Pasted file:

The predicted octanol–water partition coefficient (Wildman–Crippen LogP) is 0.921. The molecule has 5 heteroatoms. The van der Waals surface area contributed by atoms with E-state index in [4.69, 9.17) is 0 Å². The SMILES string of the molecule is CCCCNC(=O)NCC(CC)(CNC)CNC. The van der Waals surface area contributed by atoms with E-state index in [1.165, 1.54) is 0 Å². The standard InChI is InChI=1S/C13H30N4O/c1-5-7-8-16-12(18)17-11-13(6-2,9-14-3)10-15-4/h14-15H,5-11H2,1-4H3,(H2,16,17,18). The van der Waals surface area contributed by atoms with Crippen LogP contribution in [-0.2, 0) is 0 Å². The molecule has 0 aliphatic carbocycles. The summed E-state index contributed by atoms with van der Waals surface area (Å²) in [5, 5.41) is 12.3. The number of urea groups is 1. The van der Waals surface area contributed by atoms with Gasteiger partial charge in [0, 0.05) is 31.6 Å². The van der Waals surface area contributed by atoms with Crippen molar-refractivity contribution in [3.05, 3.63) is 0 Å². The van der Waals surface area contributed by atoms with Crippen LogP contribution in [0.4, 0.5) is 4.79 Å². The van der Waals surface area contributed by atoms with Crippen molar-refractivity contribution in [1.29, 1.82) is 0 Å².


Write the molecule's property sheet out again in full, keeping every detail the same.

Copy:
The predicted octanol–water partition coefficient (Wildman–Crippen LogP) is 0.921. The molecule has 5 heteroatoms. The van der Waals surface area contributed by atoms with E-state index in [4.69, 9.17) is 0 Å². The SMILES string of the molecule is CCCCNC(=O)NCC(CC)(CNC)CNC. The van der Waals surface area contributed by atoms with E-state index in [1.165, 1.54) is 0 Å². The standard InChI is InChI=1S/C13H30N4O/c1-5-7-8-16-12(18)17-11-13(6-2,9-14-3)10-15-4/h14-15H,5-11H2,1-4H3,(H2,16,17,18). The van der Waals surface area contributed by atoms with Crippen LogP contribution in [-0.2, 0) is 0 Å². The molecule has 0 aliphatic carbocycles. The summed E-state index contributed by atoms with van der Waals surface area (Å²) in [5, 5.41) is 12.3. The number of urea groups is 1. The van der Waals surface area contributed by atoms with Gasteiger partial charge in [0, 0.05) is 31.6 Å². The van der Waals surface area contributed by atoms with Crippen molar-refractivity contribution in [3.05, 3.63) is 0 Å². The van der Waals surface area contributed by atoms with Crippen LogP contribution in [0.4, 0.5) is 4.79 Å². The van der Waals surface area contributed by atoms with Crippen molar-refractivity contribution in [1.29, 1.82) is 0 Å².